The trouble with Trump is that, as he told Bob Woodward, “I bring rage out.” It’s hard to see this picture of him posing maskless on the White House balcony after “winning” against Covid without the red mist coming down.
To anyone with a sense of history, the echo of Mussolini on the balcony of Rome’s Palazzo Venezia is unmistakable. But many of his core voters may know as little history as he does and, besides, this is the White House, with American flags flanking him – still for many a stage of democracy, not dictatorship. Perhaps the real shock of the pose is its delusion. There is no crowd – he’s performing for himself and the camera.
Trump imagines it is important for him to show himself, like a medieval monarch recovered miraculously from plague. In this breathless patient’s manic act of narcissistic theatre he is literally the most important man on earth, the republic’s first divinely chosen emperor. If Trump falls it will be because people see the gulf between his dream and America’s reality.
In this photograph, President Trump’s doctors and nurses assemble like a crack military squad – perhaps on instinct since several are army or navy medics.
This surely reflects the unique vision of Trump, turning a medical crisis into a kickass action movie of the kind you can’t see in a Cineworld near you. These tough guys were selected to fight the coronavirus hand to hand, by dead of night, after tracking the tiny enemy to its foreign lair. They probably all have easily remembered character quirks like chewing a cigar butt, driving crazily or, in the case of those hidden at the back, being a woman or non-white.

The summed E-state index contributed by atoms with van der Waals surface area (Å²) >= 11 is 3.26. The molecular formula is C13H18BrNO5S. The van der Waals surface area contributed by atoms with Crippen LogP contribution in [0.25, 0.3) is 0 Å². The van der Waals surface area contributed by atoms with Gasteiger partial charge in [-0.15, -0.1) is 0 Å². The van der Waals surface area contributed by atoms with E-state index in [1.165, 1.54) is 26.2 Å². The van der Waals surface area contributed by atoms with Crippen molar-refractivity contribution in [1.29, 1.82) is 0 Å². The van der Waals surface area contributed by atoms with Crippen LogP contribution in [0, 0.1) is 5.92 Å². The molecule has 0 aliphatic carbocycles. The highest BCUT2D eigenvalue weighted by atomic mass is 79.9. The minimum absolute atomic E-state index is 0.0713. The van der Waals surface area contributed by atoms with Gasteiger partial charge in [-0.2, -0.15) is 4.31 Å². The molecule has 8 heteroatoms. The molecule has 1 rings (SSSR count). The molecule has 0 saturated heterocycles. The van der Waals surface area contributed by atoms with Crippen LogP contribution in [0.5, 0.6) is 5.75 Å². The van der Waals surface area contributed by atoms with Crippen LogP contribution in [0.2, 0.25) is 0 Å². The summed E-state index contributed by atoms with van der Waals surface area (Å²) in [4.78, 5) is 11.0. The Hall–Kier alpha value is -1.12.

On the other hand these medics may have been arrayed not so much like commandos as contestants in the sweeping opening episode of a reality TV show. Such are the almost indecipherable layers of unreality that seem to surround Trump. There is a kind of grotesque genius in summoning up wacky images like this around you, as if Salvador Dalí were the commander in chief. The neat arrangement resembles a game of human chess on a surrealist piazza.
This image may be one of our last chances to enjoy the hyperlucid fantastical world of a presidency in which doctors are warriors and everyone can beat Covid if they too just throw a grenade of expensive drugs in its foxhole.
Read the original article at The Guardian